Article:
In 1535 the University of Cambridge lost its chancellor, John Fisher, to the scaffold. His death was a far-reaching display of royal power, for Fisher had been convicted for denying a proposition that the university itself had officially upheld a year earlier: that the pope held no power over the English Church. Fisher's death was thus a shocking declaration of the consequences of Henry viii's new order, bringing a brutal edge to a controversy that the university had long been engaged in. The message was further underlined for Cambridge later that year when Fisher's successor as chancellor, Thomas Cromwell, acting on royal commission, sent visitors to inspect Cambridge and to administer the oath of supremacy. As Damian Riehl Leader put it, this visitation underlined the university's ‘subjugation’ to the royal will, revealing the vulnerability of the institution in the face of seemingly ever-growing royal ambition.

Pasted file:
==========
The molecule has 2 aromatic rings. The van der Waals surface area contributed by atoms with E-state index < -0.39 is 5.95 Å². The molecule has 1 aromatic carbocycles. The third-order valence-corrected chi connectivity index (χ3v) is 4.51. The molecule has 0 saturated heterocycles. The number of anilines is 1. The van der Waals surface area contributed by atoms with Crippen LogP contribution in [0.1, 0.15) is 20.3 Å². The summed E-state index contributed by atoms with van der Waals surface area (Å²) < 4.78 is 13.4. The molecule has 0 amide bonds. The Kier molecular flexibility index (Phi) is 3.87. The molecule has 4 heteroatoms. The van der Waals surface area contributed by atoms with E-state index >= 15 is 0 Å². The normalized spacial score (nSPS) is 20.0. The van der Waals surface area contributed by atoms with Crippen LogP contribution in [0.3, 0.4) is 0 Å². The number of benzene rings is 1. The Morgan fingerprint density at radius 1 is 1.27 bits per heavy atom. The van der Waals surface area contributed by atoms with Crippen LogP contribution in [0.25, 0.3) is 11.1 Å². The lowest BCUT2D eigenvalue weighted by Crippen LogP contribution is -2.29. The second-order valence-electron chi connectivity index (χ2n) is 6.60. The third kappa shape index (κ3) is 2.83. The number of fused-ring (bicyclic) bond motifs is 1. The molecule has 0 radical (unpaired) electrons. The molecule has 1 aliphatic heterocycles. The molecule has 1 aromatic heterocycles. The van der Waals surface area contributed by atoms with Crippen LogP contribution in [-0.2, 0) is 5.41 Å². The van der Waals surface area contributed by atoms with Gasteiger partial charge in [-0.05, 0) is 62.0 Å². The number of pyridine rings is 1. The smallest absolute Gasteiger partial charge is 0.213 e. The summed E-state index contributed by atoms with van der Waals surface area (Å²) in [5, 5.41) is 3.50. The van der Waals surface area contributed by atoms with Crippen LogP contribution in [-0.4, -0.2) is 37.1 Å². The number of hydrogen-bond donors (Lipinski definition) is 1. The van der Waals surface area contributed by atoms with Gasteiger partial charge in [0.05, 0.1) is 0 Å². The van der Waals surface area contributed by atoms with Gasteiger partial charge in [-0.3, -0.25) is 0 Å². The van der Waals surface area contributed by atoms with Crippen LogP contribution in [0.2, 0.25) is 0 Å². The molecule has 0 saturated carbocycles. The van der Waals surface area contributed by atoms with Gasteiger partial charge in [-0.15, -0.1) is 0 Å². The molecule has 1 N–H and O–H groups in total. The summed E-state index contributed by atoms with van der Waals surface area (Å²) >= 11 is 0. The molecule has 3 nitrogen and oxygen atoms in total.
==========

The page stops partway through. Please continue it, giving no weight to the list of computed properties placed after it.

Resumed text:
Five years later Fisher's foundation, St John's College, systematically removed the many visible traces of his influence upon its buildings, ‘transforming’ his symbol of the fish into other, less politically-charged images. By this time, though, there had been further turns of the wheel and in that same year, 1540, Cromwell, just like Fisher, would face a traitor's death. Fisher's execution, then, was neither the first nor the last time that the upheavals of reformation, in all its forms, shaped and disrupted Henrician Cambridge. This chapter traces some of the ways in which the state tried to control this process, and some of the reactions that this met with inside the university. There is a longstanding historical tradition that sees Cambridge as one of the reform movement's natural homes, as an institution that was quickly and largely easily won to the evangelical cause. There is some truth in this, and it is an idea with contemporary roots. None the less, this story has often obscured another, more nuanced one: a university where evangelical ideas remained deeply contested throughout the period, and where the primary outcome of the new ideas was religious division. Cambridge conservatism in the early years of the Reformation has previously received relatively short shrift. If these years in the university are to be understood, though, it requires closer examination. We must also begin a little before 1535.